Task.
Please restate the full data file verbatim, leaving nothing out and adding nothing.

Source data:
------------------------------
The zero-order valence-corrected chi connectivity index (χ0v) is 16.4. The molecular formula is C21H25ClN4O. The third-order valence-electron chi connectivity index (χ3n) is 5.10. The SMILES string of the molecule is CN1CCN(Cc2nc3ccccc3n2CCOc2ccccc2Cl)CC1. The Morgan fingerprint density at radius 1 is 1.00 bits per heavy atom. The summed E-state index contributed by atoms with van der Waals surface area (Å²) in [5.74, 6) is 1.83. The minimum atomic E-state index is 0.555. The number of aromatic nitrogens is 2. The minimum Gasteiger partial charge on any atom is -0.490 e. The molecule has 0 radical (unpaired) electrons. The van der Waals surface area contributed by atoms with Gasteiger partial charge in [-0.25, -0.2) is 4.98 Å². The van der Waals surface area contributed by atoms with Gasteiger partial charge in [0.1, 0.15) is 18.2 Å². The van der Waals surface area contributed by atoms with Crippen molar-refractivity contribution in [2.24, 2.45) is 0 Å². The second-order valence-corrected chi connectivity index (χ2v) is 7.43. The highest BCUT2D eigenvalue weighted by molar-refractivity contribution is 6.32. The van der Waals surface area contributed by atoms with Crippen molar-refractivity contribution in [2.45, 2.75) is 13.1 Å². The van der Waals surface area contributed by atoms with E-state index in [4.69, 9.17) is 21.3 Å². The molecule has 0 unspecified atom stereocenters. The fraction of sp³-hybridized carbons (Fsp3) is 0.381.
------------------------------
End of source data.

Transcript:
The zero-order valence-corrected chi connectivity index (χ0v) is 16.4. The molecular formula is C21H25ClN4O. The third-order valence-electron chi connectivity index (χ3n) is 5.10. The SMILES string of the molecule is CN1CCN(Cc2nc3ccccc3n2CCOc2ccccc2Cl)CC1. The Morgan fingerprint density at radius 1 is 1.00 bits per heavy atom. The summed E-state index contributed by atoms with van der Waals surface area (Å²) in [5.74, 6) is 1.83. The minimum atomic E-state index is 0.555. The number of aromatic nitrogens is 2. The minimum Gasteiger partial charge on any atom is -0.490 e. The molecule has 0 radical (unpaired) electrons. The van der Waals surface area contributed by atoms with Gasteiger partial charge in [-0.25, -0.2) is 4.98 Å². The van der Waals surface area contributed by atoms with Gasteiger partial charge in [0.1, 0.15) is 18.2 Å². The van der Waals surface area contributed by atoms with Crippen molar-refractivity contribution in [2.24, 2.45) is 0 Å². The second-order valence-corrected chi connectivity index (χ2v) is 7.43. The highest BCUT2D eigenvalue weighted by molar-refractivity contribution is 6.32. The van der Waals surface area contributed by atoms with Crippen molar-refractivity contribution in [2.45, 2.75) is 13.1 Å². The van der Waals surface area contributed by atoms with E-state index in [4.69, 9.17) is 21.3 Å². The molecule has 0 unspecified atom stereocenters. The fraction of sp³-hybridized carbons (Fsp3) is 0.381.